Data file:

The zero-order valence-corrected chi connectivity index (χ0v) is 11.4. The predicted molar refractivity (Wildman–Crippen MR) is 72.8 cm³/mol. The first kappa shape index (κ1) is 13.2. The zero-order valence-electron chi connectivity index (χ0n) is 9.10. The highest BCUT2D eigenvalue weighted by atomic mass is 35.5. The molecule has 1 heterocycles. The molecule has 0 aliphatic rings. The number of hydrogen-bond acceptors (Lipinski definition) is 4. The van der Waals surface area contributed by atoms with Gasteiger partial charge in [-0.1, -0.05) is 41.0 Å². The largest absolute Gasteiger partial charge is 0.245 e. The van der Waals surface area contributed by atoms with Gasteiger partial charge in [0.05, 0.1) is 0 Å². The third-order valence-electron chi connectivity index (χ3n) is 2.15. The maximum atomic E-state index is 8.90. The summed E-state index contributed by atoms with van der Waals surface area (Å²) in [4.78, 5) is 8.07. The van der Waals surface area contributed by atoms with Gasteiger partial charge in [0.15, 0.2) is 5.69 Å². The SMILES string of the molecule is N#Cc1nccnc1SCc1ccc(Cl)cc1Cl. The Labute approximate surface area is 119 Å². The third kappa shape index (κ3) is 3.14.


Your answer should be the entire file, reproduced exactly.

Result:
The zero-order valence-corrected chi connectivity index (χ0v) is 11.4. The predicted molar refractivity (Wildman–Crippen MR) is 72.8 cm³/mol. The first kappa shape index (κ1) is 13.2. The zero-order valence-electron chi connectivity index (χ0n) is 9.10. The highest BCUT2D eigenvalue weighted by atomic mass is 35.5. The molecule has 1 heterocycles. The molecule has 0 aliphatic rings. The number of hydrogen-bond acceptors (Lipinski definition) is 4. The van der Waals surface area contributed by atoms with Gasteiger partial charge in [-0.1, -0.05) is 41.0 Å². The largest absolute Gasteiger partial charge is 0.245 e. The van der Waals surface area contributed by atoms with Gasteiger partial charge in [0.05, 0.1) is 0 Å². The third-order valence-electron chi connectivity index (χ3n) is 2.15. The maximum atomic E-state index is 8.90. The summed E-state index contributed by atoms with van der Waals surface area (Å²) in [4.78, 5) is 8.07. The van der Waals surface area contributed by atoms with Gasteiger partial charge in [0.15, 0.2) is 5.69 Å². The SMILES string of the molecule is N#Cc1nccnc1SCc1ccc(Cl)cc1Cl. The Labute approximate surface area is 119 Å². The third kappa shape index (κ3) is 3.14.